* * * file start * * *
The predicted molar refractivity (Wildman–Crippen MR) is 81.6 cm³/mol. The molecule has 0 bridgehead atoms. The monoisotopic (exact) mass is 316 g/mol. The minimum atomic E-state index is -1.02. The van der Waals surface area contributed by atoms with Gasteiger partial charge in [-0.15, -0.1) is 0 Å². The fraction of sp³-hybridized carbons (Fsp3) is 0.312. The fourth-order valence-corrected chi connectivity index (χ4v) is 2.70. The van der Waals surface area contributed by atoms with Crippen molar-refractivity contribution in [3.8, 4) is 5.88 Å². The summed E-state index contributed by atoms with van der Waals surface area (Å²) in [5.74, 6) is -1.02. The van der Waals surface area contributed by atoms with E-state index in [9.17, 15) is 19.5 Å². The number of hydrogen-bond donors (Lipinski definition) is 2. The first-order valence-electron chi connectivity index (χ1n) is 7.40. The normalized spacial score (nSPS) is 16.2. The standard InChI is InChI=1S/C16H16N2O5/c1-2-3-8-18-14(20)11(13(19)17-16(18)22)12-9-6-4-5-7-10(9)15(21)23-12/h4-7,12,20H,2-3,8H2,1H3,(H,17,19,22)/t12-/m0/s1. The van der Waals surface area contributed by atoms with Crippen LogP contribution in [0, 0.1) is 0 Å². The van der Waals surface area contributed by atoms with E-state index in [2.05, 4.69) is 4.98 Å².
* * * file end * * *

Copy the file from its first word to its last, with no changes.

The predicted molar refractivity (Wildman–Crippen MR) is 81.6 cm³/mol. The molecule has 0 bridgehead atoms. The monoisotopic (exact) mass is 316 g/mol. The minimum atomic E-state index is -1.02. The van der Waals surface area contributed by atoms with Gasteiger partial charge in [-0.15, -0.1) is 0 Å². The fraction of sp³-hybridized carbons (Fsp3) is 0.312. The fourth-order valence-corrected chi connectivity index (χ4v) is 2.70. The van der Waals surface area contributed by atoms with Crippen molar-refractivity contribution in [3.8, 4) is 5.88 Å². The summed E-state index contributed by atoms with van der Waals surface area (Å²) in [5.74, 6) is -1.02. The van der Waals surface area contributed by atoms with E-state index in [9.17, 15) is 19.5 Å². The number of hydrogen-bond donors (Lipinski definition) is 2. The first-order valence-electron chi connectivity index (χ1n) is 7.40. The normalized spacial score (nSPS) is 16.2. The standard InChI is InChI=1S/C16H16N2O5/c1-2-3-8-18-14(20)11(13(19)17-16(18)22)12-9-6-4-5-7-10(9)15(21)23-12/h4-7,12,20H,2-3,8H2,1H3,(H,17,19,22)/t12-/m0/s1. The van der Waals surface area contributed by atoms with Crippen LogP contribution in [0, 0.1) is 0 Å². The van der Waals surface area contributed by atoms with E-state index in [2.05, 4.69) is 4.98 Å².